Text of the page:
When giving direct quotations from an individual as actual quotes, does one use the Konjunktiv or the indicative form of verbs. For example, (in a situation where the judge has decided (and believes) that a case is inadmissible) would it be:

"Diese Rechtssache ist unzulässig" sagte der Richter


"Diese Rechtssache sei unzulässig" sagte der Richter

I know that if I was repeating information that the judge said, but not as a direct quote, one would use Konjunktiv ("Der Richter sagte, diese Rechtssache sei unzulässig."), but if it is actually a quote, should one use the indicative instead?

3 Answers 3


This not really a question of indicative vs. subjunctive.

If you use actual quotes, you write literally what has been said.

So if the judge said "Diese Rechtssache ist unzulässig", you would use exactly that.

If the judge said "Diese Rechtssache sei unzulässig" (unlikely, because subjunctive doesn't make sense here) you would use that.

I assume that this is the same in any language. Using quotes means quoting someone literally.


The combination of quotes and indirect speech leaves the reader puzzled. The best assumption is, that the judge used to conjunctive already in direct speech, but this is quite improbable.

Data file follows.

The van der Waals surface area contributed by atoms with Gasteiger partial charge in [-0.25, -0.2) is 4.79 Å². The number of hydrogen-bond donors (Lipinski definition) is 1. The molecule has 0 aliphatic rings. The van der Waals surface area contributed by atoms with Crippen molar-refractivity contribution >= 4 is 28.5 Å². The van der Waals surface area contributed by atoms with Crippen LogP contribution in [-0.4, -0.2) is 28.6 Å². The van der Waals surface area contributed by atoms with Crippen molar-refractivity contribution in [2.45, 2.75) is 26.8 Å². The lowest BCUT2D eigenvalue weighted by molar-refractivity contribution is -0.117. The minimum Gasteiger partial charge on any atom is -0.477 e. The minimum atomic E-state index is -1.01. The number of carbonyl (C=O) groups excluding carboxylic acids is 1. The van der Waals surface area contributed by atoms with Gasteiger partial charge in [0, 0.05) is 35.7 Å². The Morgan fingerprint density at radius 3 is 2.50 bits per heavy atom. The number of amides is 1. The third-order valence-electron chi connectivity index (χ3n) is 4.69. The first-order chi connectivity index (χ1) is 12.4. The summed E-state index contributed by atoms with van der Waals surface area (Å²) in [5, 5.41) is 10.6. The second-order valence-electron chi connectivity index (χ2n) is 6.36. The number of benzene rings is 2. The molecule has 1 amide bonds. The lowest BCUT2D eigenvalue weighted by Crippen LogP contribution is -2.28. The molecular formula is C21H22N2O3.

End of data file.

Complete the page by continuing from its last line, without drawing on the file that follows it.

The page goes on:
If you want to paraphrase, or make more clear that you are deviating from an actual quote, you need to explicitly point out this e.g.:

Der Richter sagte sinngemäß, (Konjunktiv)


Soweit ich verstanden habe, sagte der Richter, (Konjunktiv).


As @RHa already said, when quoting somebody literally, you use quotes and write it down as they said:

»Diese Rechtssache ist unzulässig«, sagte der Richter.

If the judge were speaking about a hypothetical case, he would use Konjunktiv 2, and you could also quote that directly:

»Diese Rechtssache wäre unzulässig«, sagte der Richter.

In indirect speech, which you are referring to in your last paragraph, you use Konjunktiv 1—like you did in your second example, but without the quotes:

Diese Rechtssache sei unzulässig, sagte der Richter.

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